calculus-based physics for scientists and engineers

Impulse and Momentum in 1D


Momentum certainly is simple enough to write down: $$\vec{p} = m\vec{v}$$ Your intuition about momentum is pretty good, too. Something with a lot of momentum is harder to slow down than something with little momentum. Forces acting over time change the momentum of an object. Let me walk you through the particulars.


The impulse is the integral of the force over a time interval. The total impulse, or the impulse of the net force on an object is equal to the change in momentum of the object. $$\int_{t_i}^{t_f}\vec{F}(t)\, dt = \Delta \vec{p} = \vec{p}_f - \vec{p}_i$$ If the force is constant in time, this simplifies to $$\vec{F}\Delta t = \Delta \vec{p}$$

The time-average of a force is the constant force that would give you the same impulse over the same time interval as the original force, and is given by: $$\vec{F}_{avg} = \frac{1}{\Delta t}\int_{t_i}^{t_f}\vec{F}(t)\, dt$$ and by substituting the definition of the impulse, you get $$\vec{F}_{avg}\Delta t = \Delta \vec{p}$$ regardless of the time characteristics of the original force. As one might have guessed, the time average of a constant force is itself.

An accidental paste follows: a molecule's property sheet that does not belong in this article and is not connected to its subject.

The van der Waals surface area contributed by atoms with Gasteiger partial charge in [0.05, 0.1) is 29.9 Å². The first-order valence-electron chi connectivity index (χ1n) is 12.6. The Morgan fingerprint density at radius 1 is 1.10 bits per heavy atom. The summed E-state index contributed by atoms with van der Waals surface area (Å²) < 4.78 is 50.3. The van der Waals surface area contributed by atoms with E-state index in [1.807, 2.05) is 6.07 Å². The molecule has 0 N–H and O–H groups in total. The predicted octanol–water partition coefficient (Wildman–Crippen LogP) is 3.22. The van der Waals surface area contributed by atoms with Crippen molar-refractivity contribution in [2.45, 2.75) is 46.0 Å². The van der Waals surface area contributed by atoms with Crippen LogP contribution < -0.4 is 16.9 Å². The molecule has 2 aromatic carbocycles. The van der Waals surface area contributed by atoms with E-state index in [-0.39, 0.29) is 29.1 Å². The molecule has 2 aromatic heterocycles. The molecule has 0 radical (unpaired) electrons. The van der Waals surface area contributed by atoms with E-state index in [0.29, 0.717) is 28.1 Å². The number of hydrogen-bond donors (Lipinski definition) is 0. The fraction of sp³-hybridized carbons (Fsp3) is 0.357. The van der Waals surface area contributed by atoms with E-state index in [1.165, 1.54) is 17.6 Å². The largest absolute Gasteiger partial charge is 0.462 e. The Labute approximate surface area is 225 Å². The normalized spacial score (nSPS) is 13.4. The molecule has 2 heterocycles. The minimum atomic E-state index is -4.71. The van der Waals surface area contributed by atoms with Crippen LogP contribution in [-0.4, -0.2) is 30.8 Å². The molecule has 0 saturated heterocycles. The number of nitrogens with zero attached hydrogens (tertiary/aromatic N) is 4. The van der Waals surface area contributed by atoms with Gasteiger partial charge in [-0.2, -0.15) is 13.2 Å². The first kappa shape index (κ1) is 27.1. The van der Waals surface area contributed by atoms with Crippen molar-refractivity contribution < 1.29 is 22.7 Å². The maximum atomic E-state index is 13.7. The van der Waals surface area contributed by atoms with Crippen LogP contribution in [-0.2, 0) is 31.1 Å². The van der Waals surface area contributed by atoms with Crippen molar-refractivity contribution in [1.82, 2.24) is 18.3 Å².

Impulse and Momentum Examples

This is best explained with some examples.


Do Now!   Do these exercises immediately.

Not Now!   Do these after you start to forget the topic, say in a week.

More!   More exercises if you want. Maybe review before a test.

Required Problems


1. A 10-kg ball is at rest. A 0.1-kg ball moving at 50 m/s hits the larger ball and bounces directly back with a speed of 40 m/s. What is the resulting speed of the heavy ball? Assume during the collision the force that one ball exerted on the other rose linearly from zero to a maximum in 5 ms, then fell linearly back to zero in another 5 ms. What was the maximum force one ball exerted on the other?

Optional Problems